Bei­jing gets ‘more ag­gres­sive’ against U.S. ships

The Washington Times Weekly - - National Security - BY BILL GERTZ

Di­rec­tor of Na­tional In­tel­li­gence Den­nis C. Blair told a Se­nate hear­ing March 10 that China’s mil­i­tary is in­creas­ing ha­rass­ment of Navy sur­vey ships, ac­tiv­i­ties viewed by U.S. in­tel­li­gence as the most ag­gres­sive since 2001, when a Chi­nese jet flew into a U.S. EP3 sur­veil­lance plane and set off an in­ter­na­tional cri­sis.

Mr. Blair, a for­mer four-star com­man­der of U.S. forces in the Pa­cific, said a naval stand­off March 9 near Hainan Is­land is a trou­bling sign that China has adopted a more ag­gres­sive mil­i­tary pos­ture to­ward U.S. Navy sur­veil­lance ships and is the lat­est in a se­ries of in­ci­dents in in­ter­na­tional wa­ters.

“In the past sev­eral years, they have be­come more ag­gres­sive in as­sert­ing claims for the [200-mile Eco­nomic Ex­clu­sion Zone], which are ex­ces­sive un­der al­most any in­ter­na­tional code,” Mr. Blair told the Se­nate Armed Ser­vices Com­mit­tee.

“And this lat­est in­ci­dent with fish­ing ves­sels and a PLA navy ves­sel in­volved is the most se­ri­ous that we’ve seen since 2001, the EP-3 in­ci­dent,” he said dur­ing a hear­ing on global threats.

A group of Chi­nese ves­sels fol­lowed and ha­rassed the sur­vey ship USNS Im­pec­ca­ble in the South China Sea on Mon­day, the Pen­tagon said.

U.S. diplo­matic protests were de­liv­ered to the Chi­nese For­eign Min­istry in Bei­jing and to the Chi­nese Em­bassy in Wash­ing­ton.

The March 9 en­counter was not an iso­lated in­ci­dent. On March 4, a Chi­nese pa­trol boat shined a high-pow­ered spot­light onto the USNS Vic­to­ri­ous, which was sail­ing in in­ter­na­tional wa­ters in the Yel­low Sea, about 125 miles from China’s coast, the Pen­tagon said.

Chi­nese navy mar­itime air­craft flew over the ship 12 times on March 5.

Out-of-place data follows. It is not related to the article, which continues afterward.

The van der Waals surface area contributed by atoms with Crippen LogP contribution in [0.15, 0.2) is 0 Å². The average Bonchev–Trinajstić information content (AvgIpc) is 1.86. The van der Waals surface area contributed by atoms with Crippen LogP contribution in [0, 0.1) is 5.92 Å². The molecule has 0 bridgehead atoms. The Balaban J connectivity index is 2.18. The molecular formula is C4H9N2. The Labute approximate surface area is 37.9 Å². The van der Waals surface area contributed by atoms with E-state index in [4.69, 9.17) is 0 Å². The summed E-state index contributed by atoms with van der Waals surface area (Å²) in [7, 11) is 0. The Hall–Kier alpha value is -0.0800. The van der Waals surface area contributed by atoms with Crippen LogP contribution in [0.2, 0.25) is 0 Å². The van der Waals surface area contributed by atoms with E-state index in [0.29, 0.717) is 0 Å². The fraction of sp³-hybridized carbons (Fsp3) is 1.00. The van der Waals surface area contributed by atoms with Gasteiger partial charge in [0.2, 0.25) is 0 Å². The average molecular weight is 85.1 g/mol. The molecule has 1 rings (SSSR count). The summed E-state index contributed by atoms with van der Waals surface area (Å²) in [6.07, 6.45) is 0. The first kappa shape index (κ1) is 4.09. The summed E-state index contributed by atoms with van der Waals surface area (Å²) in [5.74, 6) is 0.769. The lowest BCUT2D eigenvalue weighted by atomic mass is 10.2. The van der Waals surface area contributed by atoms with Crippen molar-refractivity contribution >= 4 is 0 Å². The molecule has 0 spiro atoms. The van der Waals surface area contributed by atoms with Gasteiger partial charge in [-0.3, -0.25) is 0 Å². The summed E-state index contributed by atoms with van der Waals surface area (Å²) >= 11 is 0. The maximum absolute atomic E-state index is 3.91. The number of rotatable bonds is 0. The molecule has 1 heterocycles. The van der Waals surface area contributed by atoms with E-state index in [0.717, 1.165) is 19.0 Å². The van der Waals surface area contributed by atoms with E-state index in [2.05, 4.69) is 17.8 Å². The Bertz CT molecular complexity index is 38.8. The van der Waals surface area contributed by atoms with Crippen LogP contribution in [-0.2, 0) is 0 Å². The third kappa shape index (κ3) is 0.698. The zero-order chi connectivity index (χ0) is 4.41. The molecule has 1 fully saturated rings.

Also on March 5, a Chi­nese war­ship sailed within 100 yards of the Im­pec­ca­ble af­ter the air­craft buzzed the ship.

On March 7, a Chi­nese ship warned the Im­pec­ca­ble in a ra­dio com­mu­ni­ca­tion that its op­er­a­tions were il­le­gal and that it must leave the area or “suf­fer the con­se­quences,” a de­fense of­fi­cial said.

Pen­tagon Press Sec­re­tary Ge­off Mor­rell said de­fense of­fi­cials on March 9 asked Chi­nese Em­bassy of­fi­cials for an ex­pla­na­tion of provoca­tive state­ments that ap­peared in the Com­mu­nist Party news­pa­per from In­ner Mon­go­lia on Feb. 19 that stated, “If an Amer­i­can spy ship en­ters China’s sea area again, China will sink it.”

“We had not ob­served such state­ments prior to this ar­ti­cle,” he told The Wash­ing­ton Times. “The Chi­nese Em­bassy was un­fa­mil­iar with the ar­ti­cle. We are await­ing their for­mal re­sponse.”

Mr. Mor­rell said U.S. Navy sur­vey op­er­a­tions near China are “law­ful mil­i­tary op­er­a­tions un­der in­ter­na­tional law.”

The oceano­graphic ship was 70 miles south of Hainan Is­land, car­ry­ing out rou­tine ocean sur­vey op­er­a­tions in in­ter­na­tional wa­ters, when the Chi­nese ship and other gov­ern­ment ves­sels ap­proached it, Pen­tagon spokesman Bryan Whit­man said.

Mr. Whit­man said two of the Chi­nese ves­sels sailed within 50 feet of the Im­pec­ca­ble. Crew mem­bers aboard the Chi­nese ships dropped pieces of wood into the wa­ter in front of the Im­pec­ca­ble, and two ships moved di­rectly in front of the sur­vey ship, forc­ing it to stop.

Chi­nese Em­bassy spokesman Wang Baodong said his na­tion has ad­dressed the Pen­tagon claims. In Bei­jing, the For­eign Min­istry re­jected the Pen­tagon protests and said the sur­vey ship “broke in­ter­na­tional and Chi­nese laws in the South China Sea without China’s per­mis­sion.”

The ships in­cluded a Chi­nese in­tel­li­gence col­lec­tion ship, a Bureau of Mar­itime Fisheries pa­trol ves­sel, a State Oceano­graphic Ad­min­is­tra­tion pa­trol ves­sel and two small Chi­nese-flagged trawlers.

U.S. sur­vey ships con­duct un­der­wa­ter mon­i­tor­ing and are viewed by the Chi­nese as mil­i­tary in­tel­li­gence-gath­er­ing ves­sels.

The Pen­tagon has tried for more than a decade to ne­go­ti­ate a mar­itime agree­ment with China to pre­vent such in­ci­dents at sea. China’s mil­i­tary has re­jected such an ac­cord.

For­eign Min­istry spokesman Ma Zhaoxu said, “The U.S. claims are gravely in con­tra­ven­tion of the facts and con­fuse black and white, and they are to­tally un­ac­cept­able to China.”

“We de­mand that the United States put an im­me­di­ate stop to re­lated ac­tiv­i­ties and take ef­fec­tive mea­sures to pre­vent sim­i­lar acts from hap­pen­ing,” Mr. Ma told re­porters.

The spokesman did not pro­vide de­tails of what hap­pened or ex­plain how the U.S. ship vi­o­lated laws.

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